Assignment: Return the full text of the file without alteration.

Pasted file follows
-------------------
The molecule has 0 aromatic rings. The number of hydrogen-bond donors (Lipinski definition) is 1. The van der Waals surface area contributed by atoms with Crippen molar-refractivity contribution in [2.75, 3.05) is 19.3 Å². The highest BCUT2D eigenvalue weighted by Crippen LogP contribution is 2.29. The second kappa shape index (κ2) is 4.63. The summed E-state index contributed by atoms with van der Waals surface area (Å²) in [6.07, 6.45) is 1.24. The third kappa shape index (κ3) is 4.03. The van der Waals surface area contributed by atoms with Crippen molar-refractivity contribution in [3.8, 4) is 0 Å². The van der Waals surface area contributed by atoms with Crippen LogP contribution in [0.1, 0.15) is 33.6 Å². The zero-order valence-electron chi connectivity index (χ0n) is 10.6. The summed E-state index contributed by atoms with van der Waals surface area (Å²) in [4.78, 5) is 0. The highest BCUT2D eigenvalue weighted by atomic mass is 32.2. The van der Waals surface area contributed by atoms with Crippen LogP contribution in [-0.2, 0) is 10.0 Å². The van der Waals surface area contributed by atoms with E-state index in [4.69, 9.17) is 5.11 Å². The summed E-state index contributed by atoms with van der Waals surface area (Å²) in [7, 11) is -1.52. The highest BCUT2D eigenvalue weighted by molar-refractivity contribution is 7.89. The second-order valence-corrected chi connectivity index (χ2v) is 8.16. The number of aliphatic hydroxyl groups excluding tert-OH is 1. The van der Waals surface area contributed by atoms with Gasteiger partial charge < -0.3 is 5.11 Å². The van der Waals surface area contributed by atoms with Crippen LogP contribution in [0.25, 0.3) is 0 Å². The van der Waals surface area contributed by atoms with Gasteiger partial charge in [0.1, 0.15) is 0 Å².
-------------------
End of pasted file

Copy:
The molecule has 0 aromatic rings. The number of hydrogen-bond donors (Lipinski definition) is 1. The van der Waals surface area contributed by atoms with Crippen molar-refractivity contribution in [2.75, 3.05) is 19.3 Å². The highest BCUT2D eigenvalue weighted by Crippen LogP contribution is 2.29. The second kappa shape index (κ2) is 4.63. The summed E-state index contributed by atoms with van der Waals surface area (Å²) in [6.07, 6.45) is 1.24. The third kappa shape index (κ3) is 4.03. The van der Waals surface area contributed by atoms with Crippen molar-refractivity contribution in [3.8, 4) is 0 Å². The van der Waals surface area contributed by atoms with Crippen LogP contribution in [0.1, 0.15) is 33.6 Å². The zero-order valence-electron chi connectivity index (χ0n) is 10.6. The summed E-state index contributed by atoms with van der Waals surface area (Å²) in [4.78, 5) is 0. The highest BCUT2D eigenvalue weighted by atomic mass is 32.2. The van der Waals surface area contributed by atoms with Crippen LogP contribution in [-0.2, 0) is 10.0 Å². The van der Waals surface area contributed by atoms with E-state index in [4.69, 9.17) is 5.11 Å². The summed E-state index contributed by atoms with van der Waals surface area (Å²) in [7, 11) is -1.52. The highest BCUT2D eigenvalue weighted by molar-refractivity contribution is 7.89. The second-order valence-corrected chi connectivity index (χ2v) is 8.16. The number of aliphatic hydroxyl groups excluding tert-OH is 1. The van der Waals surface area contributed by atoms with Gasteiger partial charge < -0.3 is 5.11 Å². The van der Waals surface area contributed by atoms with Crippen LogP contribution in [0.25, 0.3) is 0 Å². The van der Waals surface area contributed by atoms with Gasteiger partial charge in [0.1, 0.15) is 0 Å².